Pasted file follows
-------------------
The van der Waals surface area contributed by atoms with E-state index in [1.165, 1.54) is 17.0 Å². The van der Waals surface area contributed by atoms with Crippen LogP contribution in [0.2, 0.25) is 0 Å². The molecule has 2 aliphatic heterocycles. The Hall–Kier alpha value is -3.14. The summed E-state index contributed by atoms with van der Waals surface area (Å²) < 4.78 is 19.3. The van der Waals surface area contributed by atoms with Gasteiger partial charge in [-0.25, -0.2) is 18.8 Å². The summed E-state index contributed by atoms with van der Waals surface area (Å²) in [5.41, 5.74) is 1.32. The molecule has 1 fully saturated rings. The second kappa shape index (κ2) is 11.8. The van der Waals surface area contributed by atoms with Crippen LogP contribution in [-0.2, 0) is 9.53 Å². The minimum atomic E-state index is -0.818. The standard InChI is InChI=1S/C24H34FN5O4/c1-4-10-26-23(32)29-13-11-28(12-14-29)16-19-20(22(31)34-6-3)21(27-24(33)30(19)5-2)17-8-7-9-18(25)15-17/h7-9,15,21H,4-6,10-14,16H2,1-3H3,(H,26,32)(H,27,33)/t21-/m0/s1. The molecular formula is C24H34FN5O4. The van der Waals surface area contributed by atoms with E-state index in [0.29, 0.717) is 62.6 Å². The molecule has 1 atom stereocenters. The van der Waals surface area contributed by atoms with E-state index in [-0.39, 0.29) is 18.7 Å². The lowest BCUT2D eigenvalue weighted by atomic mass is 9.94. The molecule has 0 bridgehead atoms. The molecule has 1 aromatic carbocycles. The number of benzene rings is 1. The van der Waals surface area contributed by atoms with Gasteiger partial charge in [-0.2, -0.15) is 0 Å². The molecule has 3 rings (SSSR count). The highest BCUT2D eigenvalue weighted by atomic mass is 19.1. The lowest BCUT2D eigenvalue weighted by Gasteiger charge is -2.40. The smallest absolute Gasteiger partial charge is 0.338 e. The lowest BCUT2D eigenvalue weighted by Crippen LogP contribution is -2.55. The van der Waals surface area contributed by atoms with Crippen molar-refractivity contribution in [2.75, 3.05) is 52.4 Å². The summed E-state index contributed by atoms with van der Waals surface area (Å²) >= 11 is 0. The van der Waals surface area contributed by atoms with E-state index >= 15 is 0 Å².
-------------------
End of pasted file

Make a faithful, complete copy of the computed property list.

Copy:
The van der Waals surface area contributed by atoms with E-state index in [1.165, 1.54) is 17.0 Å². The van der Waals surface area contributed by atoms with Crippen LogP contribution in [0.2, 0.25) is 0 Å². The molecule has 2 aliphatic heterocycles. The Hall–Kier alpha value is -3.14. The summed E-state index contributed by atoms with van der Waals surface area (Å²) < 4.78 is 19.3. The van der Waals surface area contributed by atoms with Gasteiger partial charge in [-0.25, -0.2) is 18.8 Å². The summed E-state index contributed by atoms with van der Waals surface area (Å²) in [5.41, 5.74) is 1.32. The molecule has 1 fully saturated rings. The second kappa shape index (κ2) is 11.8. The van der Waals surface area contributed by atoms with Crippen LogP contribution in [-0.2, 0) is 9.53 Å². The minimum atomic E-state index is -0.818. The standard InChI is InChI=1S/C24H34FN5O4/c1-4-10-26-23(32)29-13-11-28(12-14-29)16-19-20(22(31)34-6-3)21(27-24(33)30(19)5-2)17-8-7-9-18(25)15-17/h7-9,15,21H,4-6,10-14,16H2,1-3H3,(H,26,32)(H,27,33)/t21-/m0/s1. The molecular formula is C24H34FN5O4. The van der Waals surface area contributed by atoms with E-state index in [0.29, 0.717) is 62.6 Å². The molecule has 1 atom stereocenters. The van der Waals surface area contributed by atoms with E-state index in [-0.39, 0.29) is 18.7 Å². The lowest BCUT2D eigenvalue weighted by atomic mass is 9.94. The molecule has 0 bridgehead atoms. The molecule has 1 aromatic carbocycles. The number of benzene rings is 1. The van der Waals surface area contributed by atoms with Gasteiger partial charge in [-0.2, -0.15) is 0 Å². The molecule has 3 rings (SSSR count). The highest BCUT2D eigenvalue weighted by atomic mass is 19.1. The lowest BCUT2D eigenvalue weighted by Gasteiger charge is -2.40. The smallest absolute Gasteiger partial charge is 0.338 e. The lowest BCUT2D eigenvalue weighted by Crippen LogP contribution is -2.55. The van der Waals surface area contributed by atoms with Crippen molar-refractivity contribution in [2.75, 3.05) is 52.4 Å². The summed E-state index contributed by atoms with van der Waals surface area (Å²) >= 11 is 0. The van der Waals surface area contributed by atoms with E-state index >= 15 is 0 Å².